The Tanzanian shepherd Masaai tribe found rough crystals of a brilliant blue stone at the foothills of Mt. Kilimanjaro and regarded them as a magical object which would bring them good fortune. In today’s gemstone market it is interesting how this belief is much the same!
First they were mistaken as a shard of glass, and later a variety of sapphire, but after vigilant examination it was concluded that this brilliant blue gem was a member of the zoisite family.
This blue zoisite was christened tanzanite after its place of discovery and was introduced to the gemstone world by New York’s Tiffany and Co.
Tanzanite’s unique properties, color saturation, rarity and immense popularity set it apart from any other gemstone in the world.
Only a few decades after its entry into the jewel market tanzanite sales and demand hit the roof and broke right through! Such rampant popularity is rare, and soon led to tanzanite being the runners up on the popularity list of colored stones in the United Stated of America.
One of the most important and loved properties of a tanzanite gem is its color. A high grade gem needs to have the perfect balance between saturation and tone. Saturation is the degree of intensity of the color, and tone is the darkness or lightness of this hue. A perfect tanzanite must have a very high intensity of color but a medium tone so that the sparkle isn’t hindered.
Along with its stunning and near perfect color comes it perfect cleavage, better than most other gemstones.
Its royal blue color is not only stately and regal, it also happens to fit any occasion. A tanzanite is known for its flexibility in use, which is one of the main reasons it is loved by fine as well as fashion jewelry designers. As far as fine jewelry is concerned, this deep blue fits perfectly with the grey tinge clear diamonds which in turn accent the tanzanite. This same relationship is used in fashion jewelry. Affordable rings and studs as well as statement making chandelier earrings and pendants for special occasions very often set with tanzanite’s and clear zircons. The deep blue hides flaws, which makes it easy for designers to use stones which aren’t necessarily flawless but still striking.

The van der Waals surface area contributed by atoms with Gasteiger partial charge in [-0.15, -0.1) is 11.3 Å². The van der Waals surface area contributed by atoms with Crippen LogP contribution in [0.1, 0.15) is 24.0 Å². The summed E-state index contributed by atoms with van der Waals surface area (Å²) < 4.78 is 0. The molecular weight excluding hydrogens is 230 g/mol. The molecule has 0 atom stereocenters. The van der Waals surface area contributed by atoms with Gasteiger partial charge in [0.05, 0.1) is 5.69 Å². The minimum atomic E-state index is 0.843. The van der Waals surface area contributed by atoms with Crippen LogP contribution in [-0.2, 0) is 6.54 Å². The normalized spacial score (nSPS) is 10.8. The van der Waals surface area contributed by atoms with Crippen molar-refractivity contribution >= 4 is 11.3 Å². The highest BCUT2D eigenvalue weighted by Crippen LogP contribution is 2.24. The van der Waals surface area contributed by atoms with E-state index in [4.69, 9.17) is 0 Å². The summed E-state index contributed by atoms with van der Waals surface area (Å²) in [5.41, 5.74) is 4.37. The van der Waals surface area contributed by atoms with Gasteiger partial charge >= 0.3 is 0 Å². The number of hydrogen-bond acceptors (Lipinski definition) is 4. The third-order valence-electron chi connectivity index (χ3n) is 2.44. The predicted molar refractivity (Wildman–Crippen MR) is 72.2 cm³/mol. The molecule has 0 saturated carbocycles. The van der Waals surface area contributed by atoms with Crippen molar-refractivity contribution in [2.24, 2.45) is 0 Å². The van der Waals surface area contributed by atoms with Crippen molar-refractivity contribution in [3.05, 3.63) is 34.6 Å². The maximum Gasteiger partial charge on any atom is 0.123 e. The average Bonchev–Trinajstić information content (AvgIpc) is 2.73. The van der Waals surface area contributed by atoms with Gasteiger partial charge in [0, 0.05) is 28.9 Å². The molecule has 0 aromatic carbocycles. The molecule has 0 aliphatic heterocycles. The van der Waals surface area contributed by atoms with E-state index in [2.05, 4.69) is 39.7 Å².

The tanzanite blue has been proven time and again as a stone that fits into any ensemble; it either complements or contrasts every other color in the spectrum. Be it bold summer dresses or office greys, tanzanite blue adds the right amount of vitality.
Ever heard of pleochroism? It is a property of a crystal where in it exhibits varying colors from different angles – and you guessed right, tanzanite is one of the very few pleochroic gems in the world; the base blue is added to by flashes of violets and crimsons.
Tanzanite is a 6.5 to 7 on the Moh’s scale of hardness, making it just the right hardness to cut into intricate shapes. The downside is that it needs a little extra care, but it is totally worth it to see that shining blue!
Still unsure about a tanzanite’s brilliance? Go see one for yourself at the local jeweler and it will certainly be love at first sight.